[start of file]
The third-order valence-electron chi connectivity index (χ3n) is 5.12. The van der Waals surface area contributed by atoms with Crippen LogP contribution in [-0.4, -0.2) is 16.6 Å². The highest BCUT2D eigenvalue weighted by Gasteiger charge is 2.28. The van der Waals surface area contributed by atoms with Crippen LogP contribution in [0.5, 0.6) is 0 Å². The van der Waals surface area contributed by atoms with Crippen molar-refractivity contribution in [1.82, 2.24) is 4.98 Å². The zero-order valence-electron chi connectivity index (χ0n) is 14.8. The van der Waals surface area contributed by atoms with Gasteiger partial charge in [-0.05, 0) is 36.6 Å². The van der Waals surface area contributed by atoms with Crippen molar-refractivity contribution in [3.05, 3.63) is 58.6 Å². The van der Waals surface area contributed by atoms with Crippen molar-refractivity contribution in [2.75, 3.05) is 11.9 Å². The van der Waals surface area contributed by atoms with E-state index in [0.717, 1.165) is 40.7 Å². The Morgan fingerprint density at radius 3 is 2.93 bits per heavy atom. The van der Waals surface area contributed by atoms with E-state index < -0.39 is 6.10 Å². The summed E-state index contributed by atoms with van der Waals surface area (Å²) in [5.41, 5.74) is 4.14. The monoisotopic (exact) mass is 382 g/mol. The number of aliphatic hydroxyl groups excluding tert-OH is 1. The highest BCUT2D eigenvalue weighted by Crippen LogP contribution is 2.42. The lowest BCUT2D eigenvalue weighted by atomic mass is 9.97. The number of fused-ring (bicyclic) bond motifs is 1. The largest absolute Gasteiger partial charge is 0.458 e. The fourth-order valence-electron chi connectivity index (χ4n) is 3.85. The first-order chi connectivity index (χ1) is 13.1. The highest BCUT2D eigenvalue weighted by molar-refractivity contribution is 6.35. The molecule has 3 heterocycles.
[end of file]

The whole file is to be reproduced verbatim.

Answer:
The third-order valence-electron chi connectivity index (χ3n) is 5.12. The van der Waals surface area contributed by atoms with Crippen LogP contribution in [-0.4, -0.2) is 16.6 Å². The highest BCUT2D eigenvalue weighted by Gasteiger charge is 2.28. The van der Waals surface area contributed by atoms with Crippen LogP contribution in [0.5, 0.6) is 0 Å². The van der Waals surface area contributed by atoms with Crippen molar-refractivity contribution in [1.82, 2.24) is 4.98 Å². The zero-order valence-electron chi connectivity index (χ0n) is 14.8. The van der Waals surface area contributed by atoms with Gasteiger partial charge in [-0.05, 0) is 36.6 Å². The van der Waals surface area contributed by atoms with Crippen molar-refractivity contribution in [3.05, 3.63) is 58.6 Å². The van der Waals surface area contributed by atoms with Crippen molar-refractivity contribution in [2.75, 3.05) is 11.9 Å². The van der Waals surface area contributed by atoms with E-state index in [0.717, 1.165) is 40.7 Å². The Morgan fingerprint density at radius 3 is 2.93 bits per heavy atom. The van der Waals surface area contributed by atoms with E-state index < -0.39 is 6.10 Å². The summed E-state index contributed by atoms with van der Waals surface area (Å²) in [5.41, 5.74) is 4.14. The monoisotopic (exact) mass is 382 g/mol. The number of aliphatic hydroxyl groups excluding tert-OH is 1. The highest BCUT2D eigenvalue weighted by Crippen LogP contribution is 2.42. The lowest BCUT2D eigenvalue weighted by atomic mass is 9.97. The number of fused-ring (bicyclic) bond motifs is 1. The largest absolute Gasteiger partial charge is 0.458 e. The fourth-order valence-electron chi connectivity index (χ4n) is 3.85. The first-order chi connectivity index (χ1) is 13.1. The highest BCUT2D eigenvalue weighted by molar-refractivity contribution is 6.35. The molecule has 3 heterocycles.